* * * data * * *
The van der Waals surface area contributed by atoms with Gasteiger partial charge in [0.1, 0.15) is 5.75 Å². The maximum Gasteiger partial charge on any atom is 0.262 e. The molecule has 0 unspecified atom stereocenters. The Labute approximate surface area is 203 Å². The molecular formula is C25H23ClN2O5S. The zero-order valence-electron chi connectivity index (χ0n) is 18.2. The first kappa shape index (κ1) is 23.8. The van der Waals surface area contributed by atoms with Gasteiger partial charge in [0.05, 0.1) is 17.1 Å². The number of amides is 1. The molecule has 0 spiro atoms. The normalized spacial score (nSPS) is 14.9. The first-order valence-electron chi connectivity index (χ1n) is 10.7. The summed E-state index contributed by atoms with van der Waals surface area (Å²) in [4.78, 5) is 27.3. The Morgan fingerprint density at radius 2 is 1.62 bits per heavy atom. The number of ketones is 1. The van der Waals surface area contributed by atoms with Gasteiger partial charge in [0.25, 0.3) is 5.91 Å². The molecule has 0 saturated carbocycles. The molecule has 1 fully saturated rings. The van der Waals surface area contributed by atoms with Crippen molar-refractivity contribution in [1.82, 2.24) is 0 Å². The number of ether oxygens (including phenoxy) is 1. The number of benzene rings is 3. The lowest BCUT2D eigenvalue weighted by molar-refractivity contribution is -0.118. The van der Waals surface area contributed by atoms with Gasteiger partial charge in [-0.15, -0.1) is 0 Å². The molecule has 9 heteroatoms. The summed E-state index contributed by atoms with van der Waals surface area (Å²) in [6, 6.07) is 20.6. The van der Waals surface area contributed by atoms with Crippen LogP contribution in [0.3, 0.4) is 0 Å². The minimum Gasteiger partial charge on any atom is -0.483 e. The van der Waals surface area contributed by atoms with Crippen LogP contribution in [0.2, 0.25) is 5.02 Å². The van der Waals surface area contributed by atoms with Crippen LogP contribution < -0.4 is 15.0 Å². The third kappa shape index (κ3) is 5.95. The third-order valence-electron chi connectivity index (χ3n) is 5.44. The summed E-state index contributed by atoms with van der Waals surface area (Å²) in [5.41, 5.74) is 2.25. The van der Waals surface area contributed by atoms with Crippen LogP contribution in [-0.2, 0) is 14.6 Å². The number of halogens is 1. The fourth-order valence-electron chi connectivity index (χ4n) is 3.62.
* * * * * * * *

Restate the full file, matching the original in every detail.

The van der Waals surface area contributed by atoms with Gasteiger partial charge in [0.1, 0.15) is 5.75 Å². The maximum Gasteiger partial charge on any atom is 0.262 e. The molecule has 0 unspecified atom stereocenters. The Labute approximate surface area is 203 Å². The molecular formula is C25H23ClN2O5S. The zero-order valence-electron chi connectivity index (χ0n) is 18.2. The first kappa shape index (κ1) is 23.8. The van der Waals surface area contributed by atoms with Gasteiger partial charge in [0.05, 0.1) is 17.1 Å². The number of amides is 1. The molecule has 0 spiro atoms. The normalized spacial score (nSPS) is 14.9. The first-order valence-electron chi connectivity index (χ1n) is 10.7. The summed E-state index contributed by atoms with van der Waals surface area (Å²) in [4.78, 5) is 27.3. The Morgan fingerprint density at radius 2 is 1.62 bits per heavy atom. The number of ketones is 1. The van der Waals surface area contributed by atoms with Gasteiger partial charge in [0.25, 0.3) is 5.91 Å². The molecule has 0 saturated carbocycles. The molecule has 1 fully saturated rings. The van der Waals surface area contributed by atoms with Crippen molar-refractivity contribution in [1.82, 2.24) is 0 Å². The number of ether oxygens (including phenoxy) is 1. The number of benzene rings is 3. The lowest BCUT2D eigenvalue weighted by molar-refractivity contribution is -0.118. The van der Waals surface area contributed by atoms with Gasteiger partial charge in [-0.15, -0.1) is 0 Å². The molecule has 9 heteroatoms. The summed E-state index contributed by atoms with van der Waals surface area (Å²) in [6, 6.07) is 20.6. The van der Waals surface area contributed by atoms with Crippen LogP contribution in [0.3, 0.4) is 0 Å². The minimum Gasteiger partial charge on any atom is -0.483 e. The van der Waals surface area contributed by atoms with Crippen LogP contribution in [0.2, 0.25) is 5.02 Å². The van der Waals surface area contributed by atoms with Crippen LogP contribution < -0.4 is 15.0 Å². The third kappa shape index (κ3) is 5.95. The third-order valence-electron chi connectivity index (χ3n) is 5.44. The summed E-state index contributed by atoms with van der Waals surface area (Å²) in [5.41, 5.74) is 2.25. The van der Waals surface area contributed by atoms with Crippen LogP contribution in [-0.2, 0) is 14.6 Å². The number of halogens is 1. The fourth-order valence-electron chi connectivity index (χ4n) is 3.62.